Liquidation of Empire: The Decline of the British Empire. By Roy Douglas. New York: Palgrave Macmillan, 2002. 190 pages.
Winston Churchill made one of his most famous pronouncements in November 1942 when he declared to the House of Commons: "I have not become the King's First Minister in order to preside over the liquidation of the British Empire" (quoted in Douglas, 1). Indeed, Churchill managed to avoid personal responsibility for the loss of any significant imperial possessions by losing the 1945 election to Clement Atlee. India, the "jewel in the crown," gained its independence in 1947, and although Churchill returned as Prime Minister in 1951, he resigned his post for health reasons in 1955, thus avoiding the Suez Canal debacle and the independence of most of Britain's African possessions in the 1960s.
The story of empires--their growth and decline--appears to be a particularly popular topic today, perhaps inspired by America's recent imperial adventures. Paul Kennedy's The Rise and Fall of the Great Powers: Economic Change and Military Conflict from 1500 to 2000 (1987) caught the attention of the public with its insightful comparisons of the United States and Great Britain. Subsequently a number of authors, recognizing the seemingly inescapable hold that the subject of empire holds for academics and the general public alike, have offered their own interpretations of the acquisition and dissolution of the British Empire. Americans, perhaps made more aware of the apparent uniqueness of the Anglo-American connection during the Reagan/Thatcher years and presently with the Blair/Bush ties, often look to earlier British imperial examples to help them make sense of today's more assertive American role in international relations. Although the acquisition of imperial possessions and their subsequent rule is often a more appealing story than an analysis of the reasons for the loss of those territories, several authors, including Roy Douglas, have increasingly turned their attention to the dissolution of the British Empire.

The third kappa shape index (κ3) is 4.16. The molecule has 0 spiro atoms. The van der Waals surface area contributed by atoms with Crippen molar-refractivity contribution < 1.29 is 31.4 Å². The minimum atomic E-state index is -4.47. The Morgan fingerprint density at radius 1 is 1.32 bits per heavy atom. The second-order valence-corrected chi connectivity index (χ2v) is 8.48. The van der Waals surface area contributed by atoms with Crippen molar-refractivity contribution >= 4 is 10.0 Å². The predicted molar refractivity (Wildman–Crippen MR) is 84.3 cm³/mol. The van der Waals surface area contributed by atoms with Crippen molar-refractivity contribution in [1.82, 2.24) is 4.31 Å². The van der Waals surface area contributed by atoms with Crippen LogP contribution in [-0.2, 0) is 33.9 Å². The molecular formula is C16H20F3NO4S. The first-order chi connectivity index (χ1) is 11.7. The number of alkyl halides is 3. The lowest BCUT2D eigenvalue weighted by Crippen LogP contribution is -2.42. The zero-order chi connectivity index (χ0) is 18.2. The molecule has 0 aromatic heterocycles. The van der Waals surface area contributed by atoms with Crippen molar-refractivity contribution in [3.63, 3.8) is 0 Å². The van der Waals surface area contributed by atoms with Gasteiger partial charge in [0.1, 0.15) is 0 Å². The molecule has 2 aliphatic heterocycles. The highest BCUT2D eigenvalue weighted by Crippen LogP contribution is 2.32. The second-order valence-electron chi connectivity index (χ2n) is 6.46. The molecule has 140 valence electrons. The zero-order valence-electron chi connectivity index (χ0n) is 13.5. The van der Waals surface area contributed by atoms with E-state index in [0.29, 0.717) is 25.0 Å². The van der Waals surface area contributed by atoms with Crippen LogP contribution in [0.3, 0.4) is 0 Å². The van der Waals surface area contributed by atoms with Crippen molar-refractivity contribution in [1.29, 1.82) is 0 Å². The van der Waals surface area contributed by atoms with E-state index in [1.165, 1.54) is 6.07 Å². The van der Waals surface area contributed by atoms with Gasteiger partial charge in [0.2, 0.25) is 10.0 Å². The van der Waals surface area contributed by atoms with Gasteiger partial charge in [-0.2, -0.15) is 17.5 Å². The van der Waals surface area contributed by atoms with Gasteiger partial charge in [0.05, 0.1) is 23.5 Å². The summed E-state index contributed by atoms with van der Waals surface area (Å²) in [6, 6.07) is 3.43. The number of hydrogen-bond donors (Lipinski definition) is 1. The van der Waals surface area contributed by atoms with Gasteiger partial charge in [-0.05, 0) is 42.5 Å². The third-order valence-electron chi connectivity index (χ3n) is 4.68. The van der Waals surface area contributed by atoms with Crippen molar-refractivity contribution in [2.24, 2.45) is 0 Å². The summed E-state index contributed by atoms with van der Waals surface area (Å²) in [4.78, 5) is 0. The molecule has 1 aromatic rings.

Douglas, Emeritus Reader at the University of Surrey, is the author of a number of books on political history, including The Advent of War, 1939-40 (1978) and From War to Cold War, 1942-48 (1981). His most recent work, Liquidation of Empire, traces the loss of British imperial possessions from World War I through to the transfer of Hong Kong to China in 1997. In his introductory chapter Douglas describes the British Empire at its height, covering approximately one quarter of the earth's surface and ruling one quarter of the world's population. As late as World War II most Britons expressed grave concerns about the possible international repercussions of a "liquidation" of the empire, yet little remained of the Empire by the time of Churchill's death in 1965. Telling the tale primarily from the official British perspective, Douglas provides a straightforward narrative of the process of disengagement. After an abbreviated discussion of events in India in the aftermath of World War I, Douglas sets the stage for the dissolution of the Empire when he observes that Britain...
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